The seismic retrofit and green makeover of Terminal 2 began in 2008 with builders peeling away the structure to reveal its steel frame.

SFO Map


"We want to build the most sustainable terminal we can deliver and that process started at the very beginning," said Ivar Satero, SFO's deputy airport director for design and construction, as he stood in the cavernous shell of the new terminal.

Satero and a posse of project teammates that included colleagues from Gensler and Turner held a media tour of the construction site during Earth Week.

Builders have thus far recycled 93 percent of construction waste, diverting 15,100 tons of material that otherwise would have gone to landfill.


When it is complete, the expanded and strengthened structure will include:T2 map

  • A diagonal bracing system that uses 30 percent less structural steel than a conventionally designed building but enables it to better withstand earthquakes.
  • A new building envelope of metal and glass that gives the terminal an open and airy feel.


The expanse of glass enables daylighting for much of the occupied space, a practice that long predates electricity. At least two other aspects in the building involve age-old concepts.

Terrazzo flooring made with recycled glass chips will cover most of the public space, except the waiting area at the gates. "Terrazzo is durable and has been used since the time of Roman stone masons," said Turner project manager Jill Shearer.

In another practice that dates to ancient Rome, travelers will be able to fill their water bottles throughout the terminal. Designers have updated the fountain concept and given it a new name: "hydration station."

With natural light, decor in bright but soothing colors, plants and comfortable seating, the terminal is intended to evoke a "relaxing courtyard" in the area stretching from the 6,000-square-foot "recomposure zone" -- a Zen garden-inspired space that greets travelers after they've passed through security -- to the "holdrooms" at the gates, said Mizell.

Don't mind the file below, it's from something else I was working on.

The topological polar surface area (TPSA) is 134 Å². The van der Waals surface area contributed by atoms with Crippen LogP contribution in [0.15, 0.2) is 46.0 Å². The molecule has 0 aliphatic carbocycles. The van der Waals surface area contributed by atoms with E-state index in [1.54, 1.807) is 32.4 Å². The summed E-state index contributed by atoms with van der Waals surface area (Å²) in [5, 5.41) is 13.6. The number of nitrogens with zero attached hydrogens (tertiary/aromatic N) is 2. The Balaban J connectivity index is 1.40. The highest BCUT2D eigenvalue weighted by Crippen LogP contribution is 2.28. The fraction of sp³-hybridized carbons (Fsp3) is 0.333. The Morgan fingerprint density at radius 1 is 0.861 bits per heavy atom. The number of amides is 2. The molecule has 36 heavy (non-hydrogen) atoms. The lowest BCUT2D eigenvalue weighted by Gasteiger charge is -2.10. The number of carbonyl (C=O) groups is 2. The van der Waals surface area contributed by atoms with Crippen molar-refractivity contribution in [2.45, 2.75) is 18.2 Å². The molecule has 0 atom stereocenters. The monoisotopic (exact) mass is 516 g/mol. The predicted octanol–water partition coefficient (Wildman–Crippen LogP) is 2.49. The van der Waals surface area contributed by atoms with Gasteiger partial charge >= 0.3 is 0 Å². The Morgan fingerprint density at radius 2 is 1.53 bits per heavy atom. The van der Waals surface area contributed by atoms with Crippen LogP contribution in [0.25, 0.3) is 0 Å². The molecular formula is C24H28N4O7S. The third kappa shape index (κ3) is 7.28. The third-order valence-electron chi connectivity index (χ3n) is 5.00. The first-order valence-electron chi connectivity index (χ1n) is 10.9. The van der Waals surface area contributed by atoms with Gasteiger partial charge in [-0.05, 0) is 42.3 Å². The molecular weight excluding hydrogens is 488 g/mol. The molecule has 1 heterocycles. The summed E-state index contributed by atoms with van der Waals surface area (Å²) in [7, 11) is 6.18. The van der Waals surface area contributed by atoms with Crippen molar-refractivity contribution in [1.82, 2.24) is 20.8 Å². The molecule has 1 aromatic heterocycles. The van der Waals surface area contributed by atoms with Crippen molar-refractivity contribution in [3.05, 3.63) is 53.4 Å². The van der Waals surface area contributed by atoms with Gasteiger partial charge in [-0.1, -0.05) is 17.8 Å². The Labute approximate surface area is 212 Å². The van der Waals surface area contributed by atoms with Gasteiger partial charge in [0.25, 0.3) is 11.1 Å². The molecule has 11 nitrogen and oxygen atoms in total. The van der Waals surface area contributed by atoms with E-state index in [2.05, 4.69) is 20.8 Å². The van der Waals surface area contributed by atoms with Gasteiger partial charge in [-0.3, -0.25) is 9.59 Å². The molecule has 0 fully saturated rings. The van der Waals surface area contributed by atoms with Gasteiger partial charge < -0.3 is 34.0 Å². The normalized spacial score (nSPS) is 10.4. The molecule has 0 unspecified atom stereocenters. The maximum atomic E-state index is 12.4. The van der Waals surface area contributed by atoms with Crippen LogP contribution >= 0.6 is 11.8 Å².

T2 interior

Along the way, airport visitors will find:

  • A 30,793-square-foot retail area with 12 restaurants and nine stores.
  • Free wireless access to the Internet with plug-in stations, work counters and benches throughout the terminal for business travelers.
  • Two play areas for children.
  • Sculptures and other works by local and internationally known artists.


Floor-to-ceiling windows will enable travelers to easily view arriving and departing planes from the gate area. In addition to supporting natural lighting, the design element is intended to provide travelers visual diversion and ease the anxiety of waiting for flights. "Passengers won't have to worry or wonder whether their planes are there, they'll be able to see them," Mizell said.

Bolstering both those ideas is the sleek bar planned at the tip of the terminal. "The best views of the runway will be from the cocktail lounge," said Mizell.

More information about the airport's sustainability efforts, including its carbon offset program for travelers, is available at www.flysfo.com.

Other members of renovation project team include Michael Willis Architects, Hamilton-Aitken Architects,  lighting consultant JS Nolan and Associates and LEED consultant Lynne Simon & Associates.

Gensler has had a leading role in more than 50 airport projects, including work on Terminal B at Mineta San Jose International Airport.

All images and renderings courtesy of Gensler and San Francisco International Airport.